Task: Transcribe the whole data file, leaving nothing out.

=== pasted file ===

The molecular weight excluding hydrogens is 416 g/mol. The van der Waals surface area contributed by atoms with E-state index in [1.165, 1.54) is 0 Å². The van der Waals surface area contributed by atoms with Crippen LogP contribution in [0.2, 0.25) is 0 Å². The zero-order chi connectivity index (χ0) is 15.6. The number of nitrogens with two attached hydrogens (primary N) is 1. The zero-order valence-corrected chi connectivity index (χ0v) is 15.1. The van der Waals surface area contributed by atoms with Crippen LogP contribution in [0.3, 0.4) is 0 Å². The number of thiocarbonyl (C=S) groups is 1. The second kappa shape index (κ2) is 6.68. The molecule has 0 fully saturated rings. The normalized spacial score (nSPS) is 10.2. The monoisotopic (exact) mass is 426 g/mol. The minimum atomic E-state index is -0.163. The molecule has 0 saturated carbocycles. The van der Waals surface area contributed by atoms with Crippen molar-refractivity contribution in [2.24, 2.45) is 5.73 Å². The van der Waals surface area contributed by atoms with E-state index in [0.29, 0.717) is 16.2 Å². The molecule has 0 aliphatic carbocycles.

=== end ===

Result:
The molecular weight excluding hydrogens is 416 g/mol. The van der Waals surface area contributed by atoms with E-state index in [1.165, 1.54) is 0 Å². The van der Waals surface area contributed by atoms with Crippen LogP contribution in [0.2, 0.25) is 0 Å². The zero-order chi connectivity index (χ0) is 15.6. The number of nitrogens with two attached hydrogens (primary N) is 1. The zero-order valence-corrected chi connectivity index (χ0v) is 15.1. The van der Waals surface area contributed by atoms with Crippen LogP contribution in [0.3, 0.4) is 0 Å². The number of thiocarbonyl (C=S) groups is 1. The second kappa shape index (κ2) is 6.68. The molecule has 0 fully saturated rings. The normalized spacial score (nSPS) is 10.2. The monoisotopic (exact) mass is 426 g/mol. The minimum atomic E-state index is -0.163. The molecule has 0 saturated carbocycles. The van der Waals surface area contributed by atoms with Crippen molar-refractivity contribution in [2.24, 2.45) is 5.73 Å². The van der Waals surface area contributed by atoms with E-state index in [0.29, 0.717) is 16.2 Å². The molecule has 0 aliphatic carbocycles.